The organizers of the 2022 FIFA World Cup in Qatar denied the allegations of corruption that came from a Daily Telegraph report published on Tuesday that claimed that former high-ranking FIFA officials had taken bribes from the organizers in exchange for voting for the Middle Eastern country during the bidding process for the 2022 tournament. The Telegraph report claimed it has evidence that former FIFA vice president Jack Warner of Trinidad & Tobago was paid close to $2 million from a company controlled by former Asian soccer confederation president Mohammed Bin Hammam, who is Qatari.
The sum, paid out over several transactions, was processed via a bank in New York. According to the report, the FBI is aware of the transactions and is investigating Warner and his links to the Qatar bid.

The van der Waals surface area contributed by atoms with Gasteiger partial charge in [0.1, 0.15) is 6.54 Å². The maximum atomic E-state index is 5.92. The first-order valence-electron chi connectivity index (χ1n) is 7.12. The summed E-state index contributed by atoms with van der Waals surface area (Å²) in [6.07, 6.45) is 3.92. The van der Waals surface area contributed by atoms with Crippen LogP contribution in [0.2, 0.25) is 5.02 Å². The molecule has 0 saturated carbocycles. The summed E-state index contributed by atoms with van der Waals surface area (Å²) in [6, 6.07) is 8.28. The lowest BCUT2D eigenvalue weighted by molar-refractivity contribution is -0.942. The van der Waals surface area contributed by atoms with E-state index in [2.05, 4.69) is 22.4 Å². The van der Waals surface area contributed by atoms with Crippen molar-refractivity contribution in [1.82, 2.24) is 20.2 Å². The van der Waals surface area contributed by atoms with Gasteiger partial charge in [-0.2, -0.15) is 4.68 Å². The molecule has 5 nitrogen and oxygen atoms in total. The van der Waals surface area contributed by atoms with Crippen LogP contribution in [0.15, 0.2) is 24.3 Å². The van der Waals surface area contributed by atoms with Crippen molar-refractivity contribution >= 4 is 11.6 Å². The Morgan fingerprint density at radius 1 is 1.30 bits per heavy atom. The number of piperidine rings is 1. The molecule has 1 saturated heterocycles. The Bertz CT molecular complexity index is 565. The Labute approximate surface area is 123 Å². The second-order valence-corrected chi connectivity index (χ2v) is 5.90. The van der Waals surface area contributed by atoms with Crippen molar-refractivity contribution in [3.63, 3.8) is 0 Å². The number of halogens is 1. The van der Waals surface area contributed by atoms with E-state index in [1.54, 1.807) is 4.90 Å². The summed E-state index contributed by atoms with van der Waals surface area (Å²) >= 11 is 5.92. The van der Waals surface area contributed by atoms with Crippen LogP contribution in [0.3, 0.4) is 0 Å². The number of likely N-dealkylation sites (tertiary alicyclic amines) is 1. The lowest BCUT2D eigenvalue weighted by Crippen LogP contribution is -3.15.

On Tuesday, the Qatari organizers said their bid ''strictly adhered to FIFA's bidding regulations in compliance with their code of ethics.” In a statement, they said: “The Supreme Committee for Delivery & Legacy and the individuals involved in the 2022 Bid Committee are unaware of any allegations surrounding business dealings between private individuals.”
FIFA, meanwhile, said it had no comment on the allegations, but the governing body released the following statement: ''In principle, any evidence of potential wrongdoing can be submitted to the investigatory chamber of the independent Ethics Committee of FIFA for further investigation.” Read the original story...